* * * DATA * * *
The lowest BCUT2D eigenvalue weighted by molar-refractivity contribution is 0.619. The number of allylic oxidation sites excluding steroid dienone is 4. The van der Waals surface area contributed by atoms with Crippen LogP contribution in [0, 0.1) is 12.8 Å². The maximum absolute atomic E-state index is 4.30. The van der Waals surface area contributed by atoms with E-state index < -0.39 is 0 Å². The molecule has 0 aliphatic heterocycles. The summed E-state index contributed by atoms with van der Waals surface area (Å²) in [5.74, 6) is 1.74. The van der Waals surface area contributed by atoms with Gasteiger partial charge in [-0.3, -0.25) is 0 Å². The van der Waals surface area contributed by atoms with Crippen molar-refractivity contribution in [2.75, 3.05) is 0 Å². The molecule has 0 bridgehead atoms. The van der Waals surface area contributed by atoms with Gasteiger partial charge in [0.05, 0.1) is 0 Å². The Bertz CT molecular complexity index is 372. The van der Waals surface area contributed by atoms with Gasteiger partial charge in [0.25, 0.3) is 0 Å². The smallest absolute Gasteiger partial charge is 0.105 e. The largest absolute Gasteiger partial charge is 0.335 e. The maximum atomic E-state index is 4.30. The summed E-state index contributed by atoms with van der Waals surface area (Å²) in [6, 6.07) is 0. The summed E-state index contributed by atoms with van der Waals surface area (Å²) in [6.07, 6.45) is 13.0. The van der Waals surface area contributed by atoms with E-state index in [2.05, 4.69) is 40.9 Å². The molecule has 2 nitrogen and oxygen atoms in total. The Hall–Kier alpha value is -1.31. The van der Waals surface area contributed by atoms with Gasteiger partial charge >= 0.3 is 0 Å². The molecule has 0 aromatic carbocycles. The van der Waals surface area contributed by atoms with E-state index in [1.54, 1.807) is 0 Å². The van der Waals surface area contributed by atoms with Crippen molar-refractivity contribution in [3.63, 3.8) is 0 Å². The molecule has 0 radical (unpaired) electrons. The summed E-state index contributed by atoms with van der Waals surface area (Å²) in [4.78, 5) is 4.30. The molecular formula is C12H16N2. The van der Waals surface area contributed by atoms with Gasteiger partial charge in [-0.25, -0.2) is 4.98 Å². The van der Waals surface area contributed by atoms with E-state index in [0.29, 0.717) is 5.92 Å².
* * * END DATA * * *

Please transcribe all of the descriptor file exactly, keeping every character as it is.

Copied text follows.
The lowest BCUT2D eigenvalue weighted by molar-refractivity contribution is 0.619. The number of allylic oxidation sites excluding steroid dienone is 4. The van der Waals surface area contributed by atoms with Crippen LogP contribution in [0, 0.1) is 12.8 Å². The maximum absolute atomic E-state index is 4.30. The van der Waals surface area contributed by atoms with E-state index < -0.39 is 0 Å². The molecule has 0 aliphatic heterocycles. The summed E-state index contributed by atoms with van der Waals surface area (Å²) in [5.74, 6) is 1.74. The van der Waals surface area contributed by atoms with Gasteiger partial charge in [-0.3, -0.25) is 0 Å². The van der Waals surface area contributed by atoms with Crippen molar-refractivity contribution in [2.75, 3.05) is 0 Å². The molecule has 0 bridgehead atoms. The van der Waals surface area contributed by atoms with Gasteiger partial charge in [0.05, 0.1) is 0 Å². The Bertz CT molecular complexity index is 372. The van der Waals surface area contributed by atoms with Gasteiger partial charge in [0.25, 0.3) is 0 Å². The smallest absolute Gasteiger partial charge is 0.105 e. The largest absolute Gasteiger partial charge is 0.335 e. The maximum atomic E-state index is 4.30. The summed E-state index contributed by atoms with van der Waals surface area (Å²) in [6, 6.07) is 0. The summed E-state index contributed by atoms with van der Waals surface area (Å²) in [6.07, 6.45) is 13.0. The van der Waals surface area contributed by atoms with E-state index in [2.05, 4.69) is 40.9 Å². The molecule has 2 nitrogen and oxygen atoms in total. The Hall–Kier alpha value is -1.31. The van der Waals surface area contributed by atoms with Gasteiger partial charge >= 0.3 is 0 Å². The molecule has 0 aromatic carbocycles. The van der Waals surface area contributed by atoms with E-state index in [1.54, 1.807) is 0 Å². The van der Waals surface area contributed by atoms with Crippen molar-refractivity contribution in [3.63, 3.8) is 0 Å². The molecule has 0 radical (unpaired) electrons. The summed E-state index contributed by atoms with van der Waals surface area (Å²) in [4.78, 5) is 4.30. The molecular formula is C12H16N2. The van der Waals surface area contributed by atoms with Gasteiger partial charge in [-0.25, -0.2) is 4.98 Å². The van der Waals surface area contributed by atoms with E-state index in [0.29, 0.717) is 5.92 Å².